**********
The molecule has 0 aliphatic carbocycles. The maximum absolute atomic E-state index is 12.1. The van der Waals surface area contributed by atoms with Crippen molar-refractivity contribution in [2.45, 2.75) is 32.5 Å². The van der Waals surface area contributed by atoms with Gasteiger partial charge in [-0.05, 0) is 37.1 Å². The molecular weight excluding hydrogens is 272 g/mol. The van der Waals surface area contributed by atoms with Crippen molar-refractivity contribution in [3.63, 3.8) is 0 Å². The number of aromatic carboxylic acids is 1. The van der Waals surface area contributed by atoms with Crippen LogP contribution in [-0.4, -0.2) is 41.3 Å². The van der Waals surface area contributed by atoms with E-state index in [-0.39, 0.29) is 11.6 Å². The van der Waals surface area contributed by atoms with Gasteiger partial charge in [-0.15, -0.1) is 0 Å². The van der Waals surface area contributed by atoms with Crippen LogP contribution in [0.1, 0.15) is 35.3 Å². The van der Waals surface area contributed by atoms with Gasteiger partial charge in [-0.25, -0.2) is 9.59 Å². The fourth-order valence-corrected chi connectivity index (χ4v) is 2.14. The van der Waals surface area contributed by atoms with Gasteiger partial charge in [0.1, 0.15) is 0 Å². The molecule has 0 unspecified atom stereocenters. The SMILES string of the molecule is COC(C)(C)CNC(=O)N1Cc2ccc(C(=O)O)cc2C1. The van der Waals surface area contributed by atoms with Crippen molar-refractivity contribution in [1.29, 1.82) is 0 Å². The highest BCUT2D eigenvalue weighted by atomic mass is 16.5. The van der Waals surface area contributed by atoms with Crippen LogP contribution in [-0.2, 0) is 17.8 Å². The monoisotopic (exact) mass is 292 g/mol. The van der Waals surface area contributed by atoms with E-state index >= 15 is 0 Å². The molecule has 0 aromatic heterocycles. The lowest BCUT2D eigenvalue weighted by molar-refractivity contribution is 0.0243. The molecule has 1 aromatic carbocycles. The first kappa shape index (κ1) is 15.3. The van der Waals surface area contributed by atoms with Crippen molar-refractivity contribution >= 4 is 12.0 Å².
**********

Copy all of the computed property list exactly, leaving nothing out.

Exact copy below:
The molecule has 0 aliphatic carbocycles. The maximum absolute atomic E-state index is 12.1. The van der Waals surface area contributed by atoms with Crippen molar-refractivity contribution in [2.45, 2.75) is 32.5 Å². The van der Waals surface area contributed by atoms with Gasteiger partial charge in [-0.05, 0) is 37.1 Å². The molecular weight excluding hydrogens is 272 g/mol. The van der Waals surface area contributed by atoms with Crippen molar-refractivity contribution in [3.63, 3.8) is 0 Å². The number of aromatic carboxylic acids is 1. The van der Waals surface area contributed by atoms with Crippen LogP contribution in [-0.4, -0.2) is 41.3 Å². The van der Waals surface area contributed by atoms with E-state index in [-0.39, 0.29) is 11.6 Å². The van der Waals surface area contributed by atoms with Gasteiger partial charge in [-0.15, -0.1) is 0 Å². The van der Waals surface area contributed by atoms with Crippen LogP contribution in [0.1, 0.15) is 35.3 Å². The van der Waals surface area contributed by atoms with Gasteiger partial charge in [-0.25, -0.2) is 9.59 Å². The fourth-order valence-corrected chi connectivity index (χ4v) is 2.14. The van der Waals surface area contributed by atoms with Gasteiger partial charge in [0.1, 0.15) is 0 Å². The molecule has 0 unspecified atom stereocenters. The SMILES string of the molecule is COC(C)(C)CNC(=O)N1Cc2ccc(C(=O)O)cc2C1. The van der Waals surface area contributed by atoms with Crippen molar-refractivity contribution in [1.29, 1.82) is 0 Å². The highest BCUT2D eigenvalue weighted by atomic mass is 16.5. The van der Waals surface area contributed by atoms with Crippen LogP contribution in [-0.2, 0) is 17.8 Å². The monoisotopic (exact) mass is 292 g/mol. The van der Waals surface area contributed by atoms with E-state index >= 15 is 0 Å². The molecule has 0 aromatic heterocycles. The lowest BCUT2D eigenvalue weighted by molar-refractivity contribution is 0.0243. The molecule has 1 aromatic carbocycles. The first kappa shape index (κ1) is 15.3. The van der Waals surface area contributed by atoms with Crippen molar-refractivity contribution >= 4 is 12.0 Å².